“I think that Joe Biden has had a lifetime in politics to prove his value to the country and has fallen short of making any significant difference,” Lampkin said. “While Donald Trump has not been exceptional by any metric, I think he’s been hindered in part by the serious division within the country.”

With the passing of Justice Ruth Bader Ginsberg, the vacancy in the Supreme Court has fueled the tensions between the two parties. Her death is untimely for the Democrats, who do not have the White House or a majority in the Senate—the two powerhouses needed to appoint and confirm the next Supreme Court justice.

A week following her death, Trump nominated judge Amy Coney Barrett to the bench. Not only was the devout conservative Catholic received poorly by liberal Americans, they were unsettled by the idea that the Republican Party would hold a 6-3 majority on the Supreme Court.

“Within weeks of the election, Trump appointed a new justice despite the fact Americans are heading to the polls in November to determine the future of Trump’s presidency,” Steel said. “If he were to lose, it is not fair to the American people that his parting gift is a justice that does not reflect the true values and ideologies of the citizens.”

The same issue arose in the final months of Obama’s second term in office. In the middle of the 2016 U.S. Presidential Election, Justice Antonin Scalia passed away, leaving a vacancy on the bench. Obama attempted to fill the seat with judge Merrick Garland. U.S. Senate Majority Leader Mitch McConnell (R-KY) said the winner of the 2016 election should appoint the next justice as previous administrations had done. He ordered GOP senators to boycott the confirmation hearings, never holding a proper vote for Garland.

“Mitch McConnell and his Republican Senate were following the precedent in 2016 by blocking the president’s appointment,” Steel said. “While Democrats failed to acknowledge that at the time, they have every right to block Amy Coney Barrett now. McConnell continued the precedent in 2016 and should continue it now.”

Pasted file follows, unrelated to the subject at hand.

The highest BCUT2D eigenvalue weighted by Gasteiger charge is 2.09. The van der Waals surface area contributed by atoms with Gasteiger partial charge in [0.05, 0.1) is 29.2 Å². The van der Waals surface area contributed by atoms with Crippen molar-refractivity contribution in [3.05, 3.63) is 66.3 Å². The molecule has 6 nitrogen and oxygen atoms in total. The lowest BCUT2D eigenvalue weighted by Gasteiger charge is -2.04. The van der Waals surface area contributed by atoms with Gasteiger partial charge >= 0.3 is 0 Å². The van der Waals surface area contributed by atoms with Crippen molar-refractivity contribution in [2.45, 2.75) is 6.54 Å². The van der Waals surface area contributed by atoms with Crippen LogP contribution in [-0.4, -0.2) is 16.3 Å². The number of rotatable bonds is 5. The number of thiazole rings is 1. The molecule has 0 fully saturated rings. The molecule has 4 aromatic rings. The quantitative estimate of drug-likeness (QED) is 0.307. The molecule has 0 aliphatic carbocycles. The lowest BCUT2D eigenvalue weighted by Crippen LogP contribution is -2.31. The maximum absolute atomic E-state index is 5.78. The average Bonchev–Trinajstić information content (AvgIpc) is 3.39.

Steel said Republicans’ clear hypocrisy and defiance of the precedent is furthering the divide amongst the voters. Conservative students beg to differ.

“As long as the Republicans hold the White House and the Senate, Amy Coney Barrett should and will be confirmed to the Supreme Court as cited in the Constitution,” said senior Jacob Fernicola, president of McLean’s Investors Club.
These three issues will play a major role in the outcome of the presidential election. As tensions between the political parties remain high, the voters will choose who they believe is best fit for the country’s highest office.

While students remain separated from one another due to the COVID-19 pandemic, most of their debates are taking place on social media.


As social media increasingly integrates itself into our daily lives, it sharpens the political division between the American people. Social media has allowed for political participation never seen before.

“There’s just really just such a new sense of political activism among students today,” McElveen said. “I’m connected with students on social media. I see the kind of stuff that they put out there. It’s far more sophisticated than anything that we would have done back in the day.”

Before the technology boom of the early 2000s, students resorted to other means of expressing their political opinions. Students wore merchandise promoting their preferred political candidate, designed campaign posters and wrote op-eds for their local newspapers.

“Technology has certainly made it easier for students to convey their political opinions with each other, but only if they choose to share it,” McNamara said. “What you post on Instagram, Twitter, TikTok, if you aren’t comfortable with the world knowing this, you have the choice not to share it.”

Student activists at McLean have taken advantage of their First Amendment rights by sharing their thoughts on issues like protecting reproductive rights or demanding justice for Breonna Taylor.

“I would call myself an activist,” junior Zora Rodgers said. “Because of all of the things that have been going on, I just realized that I needed to wake up and stand up for the people who don’t have a voice. I use my platform [to raise awareness]. I’ve been given the resources to do so.”

Holding leaders and their enablers accountable has been a key mission for activists. When Trump demanded Ilhan Omar, an American congresswoman of Arab descent, move back to her home country, infographics were published on stories
declaring that “if you vote for Trump, you are a racist.” While some would say publicly shaming all Trump supporters is extreme, others believe it is necessary and effective. In fact, they would prefer it if people who disagree unfollow them.